Miscellaneous links
The elephant in the room

Issue statements in the real world

How do practicing lawyers write issue statements in appellate briefs? Professor Judith Fischer set out to answer that question by analyzing samples of 50 sets of briefs from each of six states. The results are in her new article, Got Issues? An Empirical Study About Framing Them, available on SSRN. Though she does not concludes that any one format is mor effective than another, she does draw from her study some hints for writing more effective issue statements:

  • Restrict the number of issue statements to a manageable few. Her article cites Judge Aldisert’s advice to raise no more than three issues in a brief.
  • If the issue statement appears before the statement of facts, then refer to parties by their roles rather than their names, e.g. “the employee,” “the injured person,” “the taxpayer,” “the ship,” “the stevedore.” Fed. R. App. P. 28(e). But if the issue statement appears after the statement of facts, you can use the parties’ names.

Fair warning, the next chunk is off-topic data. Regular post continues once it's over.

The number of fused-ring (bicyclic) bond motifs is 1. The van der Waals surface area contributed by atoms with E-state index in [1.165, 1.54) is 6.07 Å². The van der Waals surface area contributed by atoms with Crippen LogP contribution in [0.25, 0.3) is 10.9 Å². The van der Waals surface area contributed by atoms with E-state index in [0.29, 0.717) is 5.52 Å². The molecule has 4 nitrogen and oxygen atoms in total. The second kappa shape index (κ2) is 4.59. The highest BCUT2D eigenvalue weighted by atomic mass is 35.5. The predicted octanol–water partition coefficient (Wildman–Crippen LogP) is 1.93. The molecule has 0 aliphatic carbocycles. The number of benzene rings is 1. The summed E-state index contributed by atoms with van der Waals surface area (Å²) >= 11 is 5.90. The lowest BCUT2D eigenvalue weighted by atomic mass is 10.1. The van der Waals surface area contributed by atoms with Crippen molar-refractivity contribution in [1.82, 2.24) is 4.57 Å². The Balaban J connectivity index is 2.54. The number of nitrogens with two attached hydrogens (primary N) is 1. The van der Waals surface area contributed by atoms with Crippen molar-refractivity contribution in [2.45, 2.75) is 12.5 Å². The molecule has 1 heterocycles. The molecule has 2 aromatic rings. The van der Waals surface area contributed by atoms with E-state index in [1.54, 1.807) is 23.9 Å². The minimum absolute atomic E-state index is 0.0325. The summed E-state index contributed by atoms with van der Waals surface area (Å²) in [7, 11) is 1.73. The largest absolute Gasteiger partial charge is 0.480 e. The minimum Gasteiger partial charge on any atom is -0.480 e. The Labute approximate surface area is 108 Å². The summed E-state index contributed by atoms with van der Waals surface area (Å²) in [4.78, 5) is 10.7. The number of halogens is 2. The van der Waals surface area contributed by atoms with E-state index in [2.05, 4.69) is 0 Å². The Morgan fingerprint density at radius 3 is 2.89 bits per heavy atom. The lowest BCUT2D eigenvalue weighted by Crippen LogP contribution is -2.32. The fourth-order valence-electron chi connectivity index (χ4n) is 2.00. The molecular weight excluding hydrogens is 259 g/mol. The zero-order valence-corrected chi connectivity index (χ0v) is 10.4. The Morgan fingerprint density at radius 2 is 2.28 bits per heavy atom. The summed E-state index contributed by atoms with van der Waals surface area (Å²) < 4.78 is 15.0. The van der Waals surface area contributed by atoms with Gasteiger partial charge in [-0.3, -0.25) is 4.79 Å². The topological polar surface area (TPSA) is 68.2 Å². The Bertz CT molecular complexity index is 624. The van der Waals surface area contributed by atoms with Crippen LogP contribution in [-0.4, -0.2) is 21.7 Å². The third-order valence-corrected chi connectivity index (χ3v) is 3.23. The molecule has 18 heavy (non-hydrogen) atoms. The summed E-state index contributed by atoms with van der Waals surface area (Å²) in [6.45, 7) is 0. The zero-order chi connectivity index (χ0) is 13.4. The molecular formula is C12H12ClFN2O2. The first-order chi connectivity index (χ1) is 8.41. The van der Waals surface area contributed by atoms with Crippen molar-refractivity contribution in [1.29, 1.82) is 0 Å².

• Unless the issue is a purely legal question, incorporate some legally relevant facts.
  • Make the issue statement subtly persuasive but not overtly argumentative.
  • Ask a question that commands a “yes” or “no” answer.
  • If court rules conflict with these hints, follow the court rules.


Lonn Weissblum

Ray, I enjoyed reading this post. I am an appellate attorney in Boca Raton, Florida and certainly believe that the framing of the issues is a critical, and often neglected, skill in authoring an appellate brief. The proper framing of an issue can really go long way in getting your point across to the appellate court.

Verify your Comment

Previewing your Comment

This is only a preview. Your comment has not yet been posted.

Your comment could not be posted. Error type:
Your comment has been saved. Comments are moderated and will not appear until approved by the author. Post another comment

The letters and numbers you entered did not match the image. Please try again.

As a final step before posting your comment, enter the letters and numbers you see in the image below. This prevents automated programs from posting comments.

Having trouble reading this image? View an alternate.


Post a comment

Comments are moderated, and will not appear until the author has approved them.

Your Information

(Name is required. Email address will not be displayed with the comment.)